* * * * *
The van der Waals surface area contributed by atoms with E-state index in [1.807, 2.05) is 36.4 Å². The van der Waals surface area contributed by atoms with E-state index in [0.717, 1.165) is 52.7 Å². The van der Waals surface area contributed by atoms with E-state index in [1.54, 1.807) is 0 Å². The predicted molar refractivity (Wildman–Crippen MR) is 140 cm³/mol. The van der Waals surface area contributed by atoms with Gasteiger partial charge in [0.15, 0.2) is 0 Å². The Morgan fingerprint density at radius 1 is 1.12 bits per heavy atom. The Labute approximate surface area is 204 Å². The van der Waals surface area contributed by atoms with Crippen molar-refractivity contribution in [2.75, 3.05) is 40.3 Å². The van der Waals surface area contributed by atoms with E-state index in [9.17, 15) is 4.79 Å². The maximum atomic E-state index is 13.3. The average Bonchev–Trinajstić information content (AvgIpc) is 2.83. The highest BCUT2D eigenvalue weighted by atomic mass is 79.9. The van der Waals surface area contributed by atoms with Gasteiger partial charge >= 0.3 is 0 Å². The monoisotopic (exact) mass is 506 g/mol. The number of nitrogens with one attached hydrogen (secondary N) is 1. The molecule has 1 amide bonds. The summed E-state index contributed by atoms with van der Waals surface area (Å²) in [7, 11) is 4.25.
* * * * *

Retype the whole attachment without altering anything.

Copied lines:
The van der Waals surface area contributed by atoms with E-state index in [1.807, 2.05) is 36.4 Å². The van der Waals surface area contributed by atoms with E-state index in [0.717, 1.165) is 52.7 Å². The van der Waals surface area contributed by atoms with E-state index in [1.54, 1.807) is 0 Å². The predicted molar refractivity (Wildman–Crippen MR) is 140 cm³/mol. The van der Waals surface area contributed by atoms with Gasteiger partial charge in [0.15, 0.2) is 0 Å². The Morgan fingerprint density at radius 1 is 1.12 bits per heavy atom. The Labute approximate surface area is 204 Å². The van der Waals surface area contributed by atoms with Crippen molar-refractivity contribution in [2.75, 3.05) is 40.3 Å². The van der Waals surface area contributed by atoms with E-state index in [9.17, 15) is 4.79 Å². The maximum atomic E-state index is 13.3. The average Bonchev–Trinajstić information content (AvgIpc) is 2.83. The highest BCUT2D eigenvalue weighted by atomic mass is 79.9. The van der Waals surface area contributed by atoms with Gasteiger partial charge >= 0.3 is 0 Å². The monoisotopic (exact) mass is 506 g/mol. The number of nitrogens with one attached hydrogen (secondary N) is 1. The molecule has 1 amide bonds. The summed E-state index contributed by atoms with van der Waals surface area (Å²) in [7, 11) is 4.25.